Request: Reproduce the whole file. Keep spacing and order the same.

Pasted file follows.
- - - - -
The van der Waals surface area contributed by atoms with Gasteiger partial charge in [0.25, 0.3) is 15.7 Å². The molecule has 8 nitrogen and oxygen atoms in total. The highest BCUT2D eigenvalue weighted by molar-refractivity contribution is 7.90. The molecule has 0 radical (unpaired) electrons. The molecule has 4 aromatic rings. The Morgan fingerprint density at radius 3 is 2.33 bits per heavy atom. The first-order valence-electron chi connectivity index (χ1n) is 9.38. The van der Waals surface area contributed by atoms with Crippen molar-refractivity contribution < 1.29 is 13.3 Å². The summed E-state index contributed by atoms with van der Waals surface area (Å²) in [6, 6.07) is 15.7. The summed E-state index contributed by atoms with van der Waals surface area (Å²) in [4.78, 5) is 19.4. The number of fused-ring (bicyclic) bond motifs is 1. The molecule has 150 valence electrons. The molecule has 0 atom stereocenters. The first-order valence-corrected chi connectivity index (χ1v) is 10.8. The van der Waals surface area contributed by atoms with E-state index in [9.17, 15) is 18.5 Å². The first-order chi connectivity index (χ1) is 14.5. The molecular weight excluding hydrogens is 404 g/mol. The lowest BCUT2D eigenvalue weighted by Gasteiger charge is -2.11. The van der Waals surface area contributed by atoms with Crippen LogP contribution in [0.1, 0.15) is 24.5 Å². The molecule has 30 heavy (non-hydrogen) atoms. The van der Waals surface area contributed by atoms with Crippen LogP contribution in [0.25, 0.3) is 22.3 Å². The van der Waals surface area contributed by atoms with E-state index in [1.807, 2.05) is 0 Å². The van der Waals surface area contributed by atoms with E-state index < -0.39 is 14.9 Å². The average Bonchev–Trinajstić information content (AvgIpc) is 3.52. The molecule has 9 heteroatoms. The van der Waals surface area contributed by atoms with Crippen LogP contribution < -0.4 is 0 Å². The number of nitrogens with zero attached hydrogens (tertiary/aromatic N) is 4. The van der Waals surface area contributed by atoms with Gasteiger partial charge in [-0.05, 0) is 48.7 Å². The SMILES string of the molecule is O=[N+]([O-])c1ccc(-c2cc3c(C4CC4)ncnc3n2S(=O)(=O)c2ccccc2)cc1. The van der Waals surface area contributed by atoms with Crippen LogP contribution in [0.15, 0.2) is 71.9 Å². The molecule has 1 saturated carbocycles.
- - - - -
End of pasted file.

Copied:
The van der Waals surface area contributed by atoms with Gasteiger partial charge in [0.25, 0.3) is 15.7 Å². The molecule has 8 nitrogen and oxygen atoms in total. The highest BCUT2D eigenvalue weighted by molar-refractivity contribution is 7.90. The molecule has 0 radical (unpaired) electrons. The molecule has 4 aromatic rings. The Morgan fingerprint density at radius 3 is 2.33 bits per heavy atom. The first-order valence-electron chi connectivity index (χ1n) is 9.38. The van der Waals surface area contributed by atoms with Crippen molar-refractivity contribution < 1.29 is 13.3 Å². The summed E-state index contributed by atoms with van der Waals surface area (Å²) in [6, 6.07) is 15.7. The summed E-state index contributed by atoms with van der Waals surface area (Å²) in [4.78, 5) is 19.4. The number of fused-ring (bicyclic) bond motifs is 1. The molecule has 150 valence electrons. The molecule has 0 atom stereocenters. The first-order valence-corrected chi connectivity index (χ1v) is 10.8. The van der Waals surface area contributed by atoms with E-state index in [9.17, 15) is 18.5 Å². The first-order chi connectivity index (χ1) is 14.5. The molecular weight excluding hydrogens is 404 g/mol. The lowest BCUT2D eigenvalue weighted by Gasteiger charge is -2.11. The van der Waals surface area contributed by atoms with Crippen LogP contribution in [0.1, 0.15) is 24.5 Å². The molecule has 30 heavy (non-hydrogen) atoms. The van der Waals surface area contributed by atoms with Crippen LogP contribution in [0.25, 0.3) is 22.3 Å². The van der Waals surface area contributed by atoms with E-state index in [1.807, 2.05) is 0 Å². The van der Waals surface area contributed by atoms with E-state index < -0.39 is 14.9 Å². The average Bonchev–Trinajstić information content (AvgIpc) is 3.52. The molecule has 9 heteroatoms. The van der Waals surface area contributed by atoms with Crippen LogP contribution < -0.4 is 0 Å². The number of nitrogens with zero attached hydrogens (tertiary/aromatic N) is 4. The van der Waals surface area contributed by atoms with Gasteiger partial charge in [-0.05, 0) is 48.7 Å². The SMILES string of the molecule is O=[N+]([O-])c1ccc(-c2cc3c(C4CC4)ncnc3n2S(=O)(=O)c2ccccc2)cc1. The van der Waals surface area contributed by atoms with Crippen LogP contribution in [0.15, 0.2) is 71.9 Å². The molecule has 1 saturated carbocycles.